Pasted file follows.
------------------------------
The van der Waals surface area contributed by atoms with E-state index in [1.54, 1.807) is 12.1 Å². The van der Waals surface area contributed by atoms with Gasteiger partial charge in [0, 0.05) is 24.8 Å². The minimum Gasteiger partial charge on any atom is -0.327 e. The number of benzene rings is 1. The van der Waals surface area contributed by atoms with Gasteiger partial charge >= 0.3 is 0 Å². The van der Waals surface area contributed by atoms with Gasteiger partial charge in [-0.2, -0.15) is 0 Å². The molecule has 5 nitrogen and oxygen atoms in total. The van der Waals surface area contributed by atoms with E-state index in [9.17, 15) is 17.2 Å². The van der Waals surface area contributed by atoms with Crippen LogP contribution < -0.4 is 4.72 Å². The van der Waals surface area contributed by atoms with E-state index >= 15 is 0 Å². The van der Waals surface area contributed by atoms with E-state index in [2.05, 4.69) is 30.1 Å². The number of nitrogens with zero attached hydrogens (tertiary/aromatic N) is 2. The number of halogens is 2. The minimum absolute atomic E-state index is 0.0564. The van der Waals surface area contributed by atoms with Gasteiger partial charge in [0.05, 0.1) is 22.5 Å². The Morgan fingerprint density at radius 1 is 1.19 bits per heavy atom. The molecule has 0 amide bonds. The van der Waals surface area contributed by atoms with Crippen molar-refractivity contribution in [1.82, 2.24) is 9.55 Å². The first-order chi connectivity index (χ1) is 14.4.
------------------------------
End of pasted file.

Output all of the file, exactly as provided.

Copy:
The van der Waals surface area contributed by atoms with E-state index in [1.54, 1.807) is 12.1 Å². The van der Waals surface area contributed by atoms with Gasteiger partial charge in [0, 0.05) is 24.8 Å². The minimum Gasteiger partial charge on any atom is -0.327 e. The number of benzene rings is 1. The van der Waals surface area contributed by atoms with Gasteiger partial charge >= 0.3 is 0 Å². The van der Waals surface area contributed by atoms with Gasteiger partial charge in [-0.2, -0.15) is 0 Å². The molecule has 5 nitrogen and oxygen atoms in total. The van der Waals surface area contributed by atoms with E-state index in [9.17, 15) is 17.2 Å². The van der Waals surface area contributed by atoms with Crippen LogP contribution < -0.4 is 4.72 Å². The van der Waals surface area contributed by atoms with E-state index >= 15 is 0 Å². The van der Waals surface area contributed by atoms with E-state index in [2.05, 4.69) is 30.1 Å². The number of nitrogens with zero attached hydrogens (tertiary/aromatic N) is 2. The number of halogens is 2. The minimum absolute atomic E-state index is 0.0564. The van der Waals surface area contributed by atoms with Gasteiger partial charge in [0.05, 0.1) is 22.5 Å². The Morgan fingerprint density at radius 1 is 1.19 bits per heavy atom. The molecule has 0 amide bonds. The van der Waals surface area contributed by atoms with Crippen molar-refractivity contribution in [1.82, 2.24) is 9.55 Å². The first-order chi connectivity index (χ1) is 14.4.